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Pediatricians Voice Support For Same-Sex Marriage And Adoption

Photo caption:

Photo by Paul Sancya

April DeBoer (second from left) sits with her adopted daughter Ryanne (left) and partner, Jayne Rowse (fourth from left), and her adopted sons Jacob (middle) and Nolan (right) at their home in Hazel Park, Mich. The lesbian couple's desire to adopt each other's children has grown into a potentially ground-breaking challenge to Michigan's ban on same-sex marriage.

Now children's doctors say it's time for same-sex marriage to be the law of the land.

For the first time, the American Academy of Pediatrics said in a policy statement Thursday that it favors "civil marriage for same-gender couples -- as well as full adoption and foster care rights for parents regardless of their sexual orientation ...."

The leading group of doctors serving kids said the policy is best for them. "Children thrive in families that are stable and that provide permanent security, and the way we do that is through marriage," said a statement from Dr. Benjamin Siegel, chair of the group's committee on psychosocial aspects of child and family health, and a co-author of the policy pronouncement.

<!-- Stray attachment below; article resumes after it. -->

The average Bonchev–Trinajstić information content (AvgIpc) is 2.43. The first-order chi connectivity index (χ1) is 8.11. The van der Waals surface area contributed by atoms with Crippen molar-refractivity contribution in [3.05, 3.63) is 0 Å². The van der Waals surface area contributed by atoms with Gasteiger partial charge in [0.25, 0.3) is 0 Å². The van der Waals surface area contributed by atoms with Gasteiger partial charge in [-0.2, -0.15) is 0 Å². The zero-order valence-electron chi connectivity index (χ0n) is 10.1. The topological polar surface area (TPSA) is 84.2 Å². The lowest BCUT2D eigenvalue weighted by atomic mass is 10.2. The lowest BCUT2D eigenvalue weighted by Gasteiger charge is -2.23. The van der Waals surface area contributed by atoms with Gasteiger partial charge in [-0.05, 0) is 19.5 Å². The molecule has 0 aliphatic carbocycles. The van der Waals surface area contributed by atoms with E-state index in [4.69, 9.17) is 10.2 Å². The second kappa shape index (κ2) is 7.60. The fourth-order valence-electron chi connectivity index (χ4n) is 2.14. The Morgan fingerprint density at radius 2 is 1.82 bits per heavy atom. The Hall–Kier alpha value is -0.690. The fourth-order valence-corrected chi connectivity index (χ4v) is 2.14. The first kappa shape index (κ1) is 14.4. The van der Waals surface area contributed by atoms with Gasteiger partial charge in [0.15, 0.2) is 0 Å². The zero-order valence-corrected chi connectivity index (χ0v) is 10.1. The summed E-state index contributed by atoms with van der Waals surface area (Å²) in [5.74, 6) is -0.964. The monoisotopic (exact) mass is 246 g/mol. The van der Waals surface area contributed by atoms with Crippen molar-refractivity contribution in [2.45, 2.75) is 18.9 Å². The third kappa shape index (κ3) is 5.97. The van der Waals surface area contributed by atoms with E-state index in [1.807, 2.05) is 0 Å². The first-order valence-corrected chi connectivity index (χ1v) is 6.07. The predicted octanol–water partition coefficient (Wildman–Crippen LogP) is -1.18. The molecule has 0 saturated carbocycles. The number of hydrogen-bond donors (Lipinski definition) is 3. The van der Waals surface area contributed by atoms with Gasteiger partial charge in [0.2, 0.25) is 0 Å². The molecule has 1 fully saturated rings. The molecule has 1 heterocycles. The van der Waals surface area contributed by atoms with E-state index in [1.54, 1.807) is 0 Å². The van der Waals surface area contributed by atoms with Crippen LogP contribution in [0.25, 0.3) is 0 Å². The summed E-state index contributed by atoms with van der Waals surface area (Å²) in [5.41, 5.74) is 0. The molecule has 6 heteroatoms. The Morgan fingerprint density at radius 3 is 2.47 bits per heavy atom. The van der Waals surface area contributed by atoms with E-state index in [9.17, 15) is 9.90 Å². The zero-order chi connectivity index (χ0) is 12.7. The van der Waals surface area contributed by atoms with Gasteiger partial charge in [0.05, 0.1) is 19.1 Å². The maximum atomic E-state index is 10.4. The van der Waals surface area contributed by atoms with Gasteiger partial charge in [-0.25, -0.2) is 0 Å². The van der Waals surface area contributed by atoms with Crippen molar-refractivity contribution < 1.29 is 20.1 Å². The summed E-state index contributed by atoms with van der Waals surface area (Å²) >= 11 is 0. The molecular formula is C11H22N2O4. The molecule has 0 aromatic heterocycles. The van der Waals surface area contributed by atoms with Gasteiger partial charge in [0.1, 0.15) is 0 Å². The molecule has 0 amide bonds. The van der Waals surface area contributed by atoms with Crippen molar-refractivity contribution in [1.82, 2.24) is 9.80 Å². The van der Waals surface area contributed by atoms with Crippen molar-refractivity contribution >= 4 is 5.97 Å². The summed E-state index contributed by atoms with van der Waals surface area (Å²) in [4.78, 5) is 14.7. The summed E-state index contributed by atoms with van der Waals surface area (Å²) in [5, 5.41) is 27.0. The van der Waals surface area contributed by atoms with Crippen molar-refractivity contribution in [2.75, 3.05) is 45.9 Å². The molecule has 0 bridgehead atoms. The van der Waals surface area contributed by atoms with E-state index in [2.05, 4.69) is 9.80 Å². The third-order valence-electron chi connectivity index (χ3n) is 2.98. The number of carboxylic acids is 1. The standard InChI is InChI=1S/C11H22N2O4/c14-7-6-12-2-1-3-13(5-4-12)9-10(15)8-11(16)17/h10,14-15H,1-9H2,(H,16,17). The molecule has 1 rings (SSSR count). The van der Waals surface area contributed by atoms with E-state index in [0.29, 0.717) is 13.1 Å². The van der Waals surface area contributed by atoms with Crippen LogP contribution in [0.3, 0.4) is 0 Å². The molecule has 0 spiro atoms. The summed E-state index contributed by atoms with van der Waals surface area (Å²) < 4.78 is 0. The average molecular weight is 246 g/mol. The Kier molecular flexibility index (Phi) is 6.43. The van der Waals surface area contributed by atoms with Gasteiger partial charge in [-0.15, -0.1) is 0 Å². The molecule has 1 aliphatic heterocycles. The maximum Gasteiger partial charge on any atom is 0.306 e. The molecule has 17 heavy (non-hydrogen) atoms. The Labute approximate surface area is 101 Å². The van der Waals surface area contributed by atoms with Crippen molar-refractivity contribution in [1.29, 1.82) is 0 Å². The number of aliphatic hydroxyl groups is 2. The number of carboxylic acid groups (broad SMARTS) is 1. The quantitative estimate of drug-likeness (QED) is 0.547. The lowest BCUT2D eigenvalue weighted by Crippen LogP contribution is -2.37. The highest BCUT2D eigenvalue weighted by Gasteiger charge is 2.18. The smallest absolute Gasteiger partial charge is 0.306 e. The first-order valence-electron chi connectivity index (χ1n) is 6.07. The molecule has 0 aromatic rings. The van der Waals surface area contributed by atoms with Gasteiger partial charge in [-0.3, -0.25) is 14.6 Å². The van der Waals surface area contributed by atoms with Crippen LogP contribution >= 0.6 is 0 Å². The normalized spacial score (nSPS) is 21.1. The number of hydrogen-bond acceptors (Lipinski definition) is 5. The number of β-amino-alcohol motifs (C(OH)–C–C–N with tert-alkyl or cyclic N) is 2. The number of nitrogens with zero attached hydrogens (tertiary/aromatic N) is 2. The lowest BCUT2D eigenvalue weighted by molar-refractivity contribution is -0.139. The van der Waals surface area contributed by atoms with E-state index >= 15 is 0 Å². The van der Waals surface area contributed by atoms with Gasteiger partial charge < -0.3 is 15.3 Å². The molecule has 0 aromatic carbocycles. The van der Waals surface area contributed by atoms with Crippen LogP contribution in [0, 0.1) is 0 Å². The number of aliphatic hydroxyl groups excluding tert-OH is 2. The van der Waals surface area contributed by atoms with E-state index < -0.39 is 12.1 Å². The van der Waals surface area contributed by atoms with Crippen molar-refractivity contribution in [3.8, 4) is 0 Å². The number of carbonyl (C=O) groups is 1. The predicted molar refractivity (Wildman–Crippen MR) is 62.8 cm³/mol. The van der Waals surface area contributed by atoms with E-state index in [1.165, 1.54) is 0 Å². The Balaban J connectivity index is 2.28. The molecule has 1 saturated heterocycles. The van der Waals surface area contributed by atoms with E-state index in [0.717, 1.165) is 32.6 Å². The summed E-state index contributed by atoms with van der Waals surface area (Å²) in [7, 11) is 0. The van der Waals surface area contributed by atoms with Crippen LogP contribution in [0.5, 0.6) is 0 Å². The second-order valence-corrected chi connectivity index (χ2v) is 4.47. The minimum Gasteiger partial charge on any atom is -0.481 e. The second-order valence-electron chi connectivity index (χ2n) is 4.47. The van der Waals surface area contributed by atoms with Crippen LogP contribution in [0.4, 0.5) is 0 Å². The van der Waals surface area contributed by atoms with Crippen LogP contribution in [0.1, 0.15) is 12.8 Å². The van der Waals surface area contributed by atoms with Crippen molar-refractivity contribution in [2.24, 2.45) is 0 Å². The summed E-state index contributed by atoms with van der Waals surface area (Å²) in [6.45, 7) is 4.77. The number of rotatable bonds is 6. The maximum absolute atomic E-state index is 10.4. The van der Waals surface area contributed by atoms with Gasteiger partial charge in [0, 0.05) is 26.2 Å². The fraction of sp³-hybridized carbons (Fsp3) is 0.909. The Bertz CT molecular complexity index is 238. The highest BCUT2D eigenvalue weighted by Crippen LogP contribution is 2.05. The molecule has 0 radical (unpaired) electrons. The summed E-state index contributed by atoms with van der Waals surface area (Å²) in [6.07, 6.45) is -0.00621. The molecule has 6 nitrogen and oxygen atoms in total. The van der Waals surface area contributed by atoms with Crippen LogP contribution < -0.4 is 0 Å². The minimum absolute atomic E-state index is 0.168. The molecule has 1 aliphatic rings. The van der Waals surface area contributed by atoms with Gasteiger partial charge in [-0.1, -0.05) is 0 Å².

The group, which has been outspoken on social issues, also affirmed its opposition to the Defense of Marriage Act as unconstitutional.

Previously, the pediatricians had supported "second-parent adoption" as a method for partners of the same sex to safeguard children's relationships with both parents and to assure eligibility for health benefits and financial security.

The new policy statement, citing 2010 census data, estimates that same-gender couples are raising about 115,000 children in the U.S. and that these families can be found in just about every county in every state across the country.

The group said the policy is supported by decades of research. "Many studies have demonstrated that children's well-being is affected much more by their relationships with their parents, their parents' sense of competence and security, and the presence of social and economic support for the family than by the gender or the sexual orientation of their parents," says the technical report accompanying the policy change.

Some say the evidence isn't clear enough. "National policy should be informed by nationally representative data," Louisiana State University's Loren Marks, told The New York Times. "We are moving in the direction of higher-quality national data, but it's slow."

But the group of pediatricians argued that the benefits of the policy change could be significant and that now is the time to act. "If a child has two loving and capable parents who choose to create a permanent bond, it's in the best interest of their children that legal institutions allow them to do so," said Dr. Ellen Perrin, a Tufts University pediatrician a co-author of the policy statement and technical report.

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